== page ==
Agave nectar (Recipe: granola-filled baked apples)
- Agave nectar and agave syrup are two names for the same food.
- Pronounced ah-GAH-vay, it's a viscous product (like honey or maple syrup) derived from the blue agave, an ancient plant native to central Mexico. Blue agave gives us tequila, too, but that might not taste as good on pancakes.
- Agave nectar is higher in fructose and lower in glucose than sugar or honey, making it lower on the glycemic index -- a measure of how much your blood sugar increases after eating a specific food. For diabetics, it's a better choice of sweetener.
- The 60 calories per tablespoon of agave is roughly the same calorie load as honey.
- To substitute in a recipe, use 3/4 cup agave nectar for 1 cup of sugar. When baking, you might have to reduce the amount of liquid in the original recipe to allow for the added liquid from the agave. Reduce the oven temperature by 25 degrees, too.
- Agave nectar can be combined with artificial sweeteners like Splenda to counter their aftertaste, and it dissolves more quickly than honey, making it the perfect mix-in for iced tea.
- Have you ever seen a cappuccino-flavored blue agave plant? Neither have I, but agave nectar now comes in two grades (light and amber) and half a dozen flavors, including vanilla, blueberry, Irish creme and, yes, cappuccino. The light grade is what I reach for most often, as an all-purpose sweetener. The amber, more deeply flavored, like maple syrup, makes a great topping for waffles and adds more richness to gingerbread.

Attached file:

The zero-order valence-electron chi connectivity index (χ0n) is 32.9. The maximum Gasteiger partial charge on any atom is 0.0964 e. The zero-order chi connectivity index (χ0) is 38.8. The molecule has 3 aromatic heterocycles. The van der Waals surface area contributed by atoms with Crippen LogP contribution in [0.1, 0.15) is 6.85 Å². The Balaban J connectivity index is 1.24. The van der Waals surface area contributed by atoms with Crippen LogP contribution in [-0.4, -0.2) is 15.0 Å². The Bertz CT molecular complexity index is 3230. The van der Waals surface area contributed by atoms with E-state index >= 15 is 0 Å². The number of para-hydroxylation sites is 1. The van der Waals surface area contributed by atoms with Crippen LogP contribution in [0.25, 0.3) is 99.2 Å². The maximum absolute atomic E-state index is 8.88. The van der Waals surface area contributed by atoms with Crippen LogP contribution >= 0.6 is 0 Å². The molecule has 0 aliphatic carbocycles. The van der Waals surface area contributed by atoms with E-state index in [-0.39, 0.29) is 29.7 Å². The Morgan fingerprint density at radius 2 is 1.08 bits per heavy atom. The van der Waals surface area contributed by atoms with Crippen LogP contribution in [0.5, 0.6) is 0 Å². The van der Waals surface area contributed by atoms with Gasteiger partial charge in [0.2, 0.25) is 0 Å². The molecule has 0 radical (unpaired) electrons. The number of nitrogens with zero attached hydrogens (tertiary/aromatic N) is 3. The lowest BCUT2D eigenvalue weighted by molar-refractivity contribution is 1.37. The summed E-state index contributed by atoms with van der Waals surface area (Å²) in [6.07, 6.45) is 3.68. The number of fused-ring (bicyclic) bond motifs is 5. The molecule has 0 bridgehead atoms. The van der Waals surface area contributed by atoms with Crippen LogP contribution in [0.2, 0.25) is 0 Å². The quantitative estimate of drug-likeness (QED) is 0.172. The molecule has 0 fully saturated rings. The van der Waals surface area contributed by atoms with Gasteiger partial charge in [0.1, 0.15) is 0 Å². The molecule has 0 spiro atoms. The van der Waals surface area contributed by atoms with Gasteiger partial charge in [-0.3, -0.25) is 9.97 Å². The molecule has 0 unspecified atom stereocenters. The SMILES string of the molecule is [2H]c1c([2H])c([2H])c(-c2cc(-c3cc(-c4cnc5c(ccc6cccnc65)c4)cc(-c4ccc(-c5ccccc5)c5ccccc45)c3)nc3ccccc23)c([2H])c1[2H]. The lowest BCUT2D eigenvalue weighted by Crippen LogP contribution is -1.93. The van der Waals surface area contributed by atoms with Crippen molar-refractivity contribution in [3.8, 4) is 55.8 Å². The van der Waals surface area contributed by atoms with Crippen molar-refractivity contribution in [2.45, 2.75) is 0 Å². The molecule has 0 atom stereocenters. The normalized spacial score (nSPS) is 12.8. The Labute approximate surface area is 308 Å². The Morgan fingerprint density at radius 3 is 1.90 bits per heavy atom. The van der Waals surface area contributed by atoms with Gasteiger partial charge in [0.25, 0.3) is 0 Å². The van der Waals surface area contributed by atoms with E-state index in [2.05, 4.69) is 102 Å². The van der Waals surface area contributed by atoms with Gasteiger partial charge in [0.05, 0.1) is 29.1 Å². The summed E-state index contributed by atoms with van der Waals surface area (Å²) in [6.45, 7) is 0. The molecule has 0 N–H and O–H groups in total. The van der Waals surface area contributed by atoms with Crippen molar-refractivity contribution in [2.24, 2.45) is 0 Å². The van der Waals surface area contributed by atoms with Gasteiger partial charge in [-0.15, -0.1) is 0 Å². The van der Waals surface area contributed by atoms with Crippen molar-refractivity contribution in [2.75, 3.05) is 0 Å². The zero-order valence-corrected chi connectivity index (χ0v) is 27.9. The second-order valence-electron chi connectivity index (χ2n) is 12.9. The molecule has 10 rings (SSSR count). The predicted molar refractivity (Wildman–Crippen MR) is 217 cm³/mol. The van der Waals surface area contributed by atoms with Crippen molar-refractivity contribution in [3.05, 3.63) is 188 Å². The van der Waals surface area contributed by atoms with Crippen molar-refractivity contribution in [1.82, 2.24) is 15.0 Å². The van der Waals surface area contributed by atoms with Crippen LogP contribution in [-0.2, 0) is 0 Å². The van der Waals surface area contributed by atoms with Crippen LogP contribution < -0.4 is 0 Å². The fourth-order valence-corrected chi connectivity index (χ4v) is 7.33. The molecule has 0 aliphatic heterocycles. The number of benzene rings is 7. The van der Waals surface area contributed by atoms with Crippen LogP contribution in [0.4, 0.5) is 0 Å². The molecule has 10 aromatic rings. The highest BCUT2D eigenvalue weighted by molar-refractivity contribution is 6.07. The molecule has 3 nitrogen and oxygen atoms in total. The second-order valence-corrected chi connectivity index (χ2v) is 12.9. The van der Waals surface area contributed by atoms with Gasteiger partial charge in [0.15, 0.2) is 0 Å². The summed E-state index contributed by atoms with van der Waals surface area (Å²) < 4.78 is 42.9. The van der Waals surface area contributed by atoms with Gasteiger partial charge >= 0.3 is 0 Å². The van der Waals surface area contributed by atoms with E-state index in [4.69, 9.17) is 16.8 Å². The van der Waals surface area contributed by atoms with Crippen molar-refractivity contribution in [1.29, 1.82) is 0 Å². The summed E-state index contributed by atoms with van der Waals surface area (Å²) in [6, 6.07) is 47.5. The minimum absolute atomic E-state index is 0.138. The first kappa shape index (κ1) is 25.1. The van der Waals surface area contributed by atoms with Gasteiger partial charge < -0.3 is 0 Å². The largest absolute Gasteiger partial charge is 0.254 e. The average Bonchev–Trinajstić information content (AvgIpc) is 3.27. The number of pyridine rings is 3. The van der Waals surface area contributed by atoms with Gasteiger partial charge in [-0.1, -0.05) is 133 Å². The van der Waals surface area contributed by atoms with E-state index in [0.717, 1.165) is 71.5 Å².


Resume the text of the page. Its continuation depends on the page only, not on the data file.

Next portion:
- Whether you're making agave-sweetened chocolate ice cream, agave and balsamic glazed roasted buttercup squash, agave and lime salmon, black bean brownies, or fresh cranberry sorbet, you'll have fun experimenting with agave nectar in sweet and savory dishes.
- Once opened, agave can sit on the pantry shelf for 12 months or more. No need to refrigerate.
Granola-filled baked apples
With apples from the local orchard and a few items from the pantry, this dessert came together in minutes. Make one apple per person (though our eight-year-old grandson asked for seconds, so make an extra one if he's at your dinner table). Proportions aren't very important in this recipe.
1 apple per person (use firm apples, like Macoun, Cortland or Jonathan)
2 Tbsp granola per apple
1 pat of butter per apple
Pomegranate or unsweetened apple juice
Preheat oven to 400°F.
Core the apples (with an apple corer or sharp paring knife), and stand them in a high sided cake pan. Fill each apple with granola. Squirt a bit of agave nectar on the apple and the filling. Top the granola with a pat of butter, and sprinkle on a pinch of cinnamon.
Pour pomegranate or unsweetened apple juice into the pan, to a depth of 1/2 inch. Cover the pan with aluminum foil, and bake for 30-35 minutes, or until the apples are soft when pierced with a sharp knife.
Spoon some of the pan liquid on top of each apple, and serve warm. Top with whipped cream or vanilla ice cream, if you wish.